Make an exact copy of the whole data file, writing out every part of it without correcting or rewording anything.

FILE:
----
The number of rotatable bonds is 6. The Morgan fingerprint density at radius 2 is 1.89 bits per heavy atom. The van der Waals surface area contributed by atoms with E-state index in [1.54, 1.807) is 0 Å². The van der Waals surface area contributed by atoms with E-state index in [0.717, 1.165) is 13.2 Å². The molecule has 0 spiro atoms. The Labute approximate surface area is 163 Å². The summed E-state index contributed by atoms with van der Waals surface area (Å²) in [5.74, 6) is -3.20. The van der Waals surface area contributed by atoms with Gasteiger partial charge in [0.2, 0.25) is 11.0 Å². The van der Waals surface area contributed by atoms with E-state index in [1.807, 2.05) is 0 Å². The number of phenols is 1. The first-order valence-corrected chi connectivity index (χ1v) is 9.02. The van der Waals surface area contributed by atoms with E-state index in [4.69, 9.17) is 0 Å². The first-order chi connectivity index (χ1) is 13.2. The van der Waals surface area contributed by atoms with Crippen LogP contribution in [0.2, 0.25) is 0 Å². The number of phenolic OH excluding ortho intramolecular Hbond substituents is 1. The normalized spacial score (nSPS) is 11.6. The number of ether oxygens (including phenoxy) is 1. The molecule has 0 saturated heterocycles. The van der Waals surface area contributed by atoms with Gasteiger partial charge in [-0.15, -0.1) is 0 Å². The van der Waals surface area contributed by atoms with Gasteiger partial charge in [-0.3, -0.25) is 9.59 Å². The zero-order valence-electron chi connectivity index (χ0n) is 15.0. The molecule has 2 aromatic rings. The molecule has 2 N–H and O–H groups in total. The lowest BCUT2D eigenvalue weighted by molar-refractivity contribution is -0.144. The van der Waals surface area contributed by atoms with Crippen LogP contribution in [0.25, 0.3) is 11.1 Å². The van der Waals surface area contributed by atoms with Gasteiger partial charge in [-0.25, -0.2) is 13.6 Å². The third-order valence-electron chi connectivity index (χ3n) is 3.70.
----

The number of rotatable bonds is 6. The Morgan fingerprint density at radius 2 is 1.89 bits per heavy atom. The van der Waals surface area contributed by atoms with E-state index in [1.54, 1.807) is 0 Å². The van der Waals surface area contributed by atoms with E-state index in [0.717, 1.165) is 13.2 Å². The molecule has 0 spiro atoms. The Labute approximate surface area is 163 Å². The summed E-state index contributed by atoms with van der Waals surface area (Å²) in [5.74, 6) is -3.20. The van der Waals surface area contributed by atoms with Gasteiger partial charge in [0.2, 0.25) is 11.0 Å². The van der Waals surface area contributed by atoms with E-state index in [1.807, 2.05) is 0 Å². The number of phenols is 1. The first-order valence-corrected chi connectivity index (χ1v) is 9.02. The van der Waals surface area contributed by atoms with E-state index in [4.69, 9.17) is 0 Å². The first-order chi connectivity index (χ1) is 13.2. The van der Waals surface area contributed by atoms with Crippen LogP contribution in [0.2, 0.25) is 0 Å². The number of phenolic OH excluding ortho intramolecular Hbond substituents is 1. The normalized spacial score (nSPS) is 11.6. The number of ether oxygens (including phenoxy) is 1. The molecule has 0 saturated heterocycles. The van der Waals surface area contributed by atoms with Gasteiger partial charge in [-0.15, -0.1) is 0 Å². The van der Waals surface area contributed by atoms with Gasteiger partial charge in [-0.3, -0.25) is 9.59 Å². The zero-order valence-electron chi connectivity index (χ0n) is 15.0. The molecule has 2 aromatic rings. The molecule has 2 N–H and O–H groups in total. The lowest BCUT2D eigenvalue weighted by molar-refractivity contribution is -0.144. The van der Waals surface area contributed by atoms with Crippen LogP contribution in [0.25, 0.3) is 11.1 Å². The van der Waals surface area contributed by atoms with Gasteiger partial charge in [-0.25, -0.2) is 13.6 Å². The third-order valence-electron chi connectivity index (χ3n) is 3.70.